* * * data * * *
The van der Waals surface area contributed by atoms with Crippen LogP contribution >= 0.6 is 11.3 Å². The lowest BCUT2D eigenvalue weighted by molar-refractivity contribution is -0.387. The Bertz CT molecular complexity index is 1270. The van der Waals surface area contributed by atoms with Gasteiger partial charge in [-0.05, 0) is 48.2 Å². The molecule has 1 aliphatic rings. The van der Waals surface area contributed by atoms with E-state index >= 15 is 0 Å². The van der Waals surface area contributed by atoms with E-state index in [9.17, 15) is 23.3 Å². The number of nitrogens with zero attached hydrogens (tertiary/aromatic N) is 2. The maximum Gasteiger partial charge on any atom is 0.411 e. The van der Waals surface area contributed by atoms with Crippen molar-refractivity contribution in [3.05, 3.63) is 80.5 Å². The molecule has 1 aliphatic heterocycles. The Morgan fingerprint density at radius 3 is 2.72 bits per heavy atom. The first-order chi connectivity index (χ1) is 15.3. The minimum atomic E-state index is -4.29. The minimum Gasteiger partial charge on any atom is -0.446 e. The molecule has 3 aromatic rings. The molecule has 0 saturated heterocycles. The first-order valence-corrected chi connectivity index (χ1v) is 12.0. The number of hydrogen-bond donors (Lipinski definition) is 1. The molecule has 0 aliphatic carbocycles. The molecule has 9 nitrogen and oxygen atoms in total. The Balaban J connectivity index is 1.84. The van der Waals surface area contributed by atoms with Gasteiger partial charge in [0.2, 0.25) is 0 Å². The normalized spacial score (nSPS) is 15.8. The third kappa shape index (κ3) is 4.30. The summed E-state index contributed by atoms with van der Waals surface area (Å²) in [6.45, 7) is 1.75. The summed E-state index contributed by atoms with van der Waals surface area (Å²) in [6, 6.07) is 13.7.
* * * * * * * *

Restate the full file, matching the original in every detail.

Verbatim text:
The van der Waals surface area contributed by atoms with Crippen LogP contribution >= 0.6 is 11.3 Å². The lowest BCUT2D eigenvalue weighted by molar-refractivity contribution is -0.387. The Bertz CT molecular complexity index is 1270. The van der Waals surface area contributed by atoms with Gasteiger partial charge in [-0.05, 0) is 48.2 Å². The molecule has 1 aliphatic rings. The van der Waals surface area contributed by atoms with E-state index >= 15 is 0 Å². The van der Waals surface area contributed by atoms with E-state index in [9.17, 15) is 23.3 Å². The number of nitrogens with zero attached hydrogens (tertiary/aromatic N) is 2. The maximum Gasteiger partial charge on any atom is 0.411 e. The van der Waals surface area contributed by atoms with Crippen molar-refractivity contribution in [3.05, 3.63) is 80.5 Å². The molecule has 1 aliphatic heterocycles. The Morgan fingerprint density at radius 3 is 2.72 bits per heavy atom. The first-order chi connectivity index (χ1) is 15.3. The minimum atomic E-state index is -4.29. The minimum Gasteiger partial charge on any atom is -0.446 e. The molecule has 3 aromatic rings. The molecule has 0 saturated heterocycles. The first-order valence-corrected chi connectivity index (χ1v) is 12.0. The number of hydrogen-bond donors (Lipinski definition) is 1. The molecule has 0 aliphatic carbocycles. The molecule has 9 nitrogen and oxygen atoms in total. The Balaban J connectivity index is 1.84. The van der Waals surface area contributed by atoms with Gasteiger partial charge in [0.2, 0.25) is 0 Å². The normalized spacial score (nSPS) is 15.8. The third kappa shape index (κ3) is 4.30. The summed E-state index contributed by atoms with van der Waals surface area (Å²) in [6.45, 7) is 1.75. The summed E-state index contributed by atoms with van der Waals surface area (Å²) in [6, 6.07) is 13.7.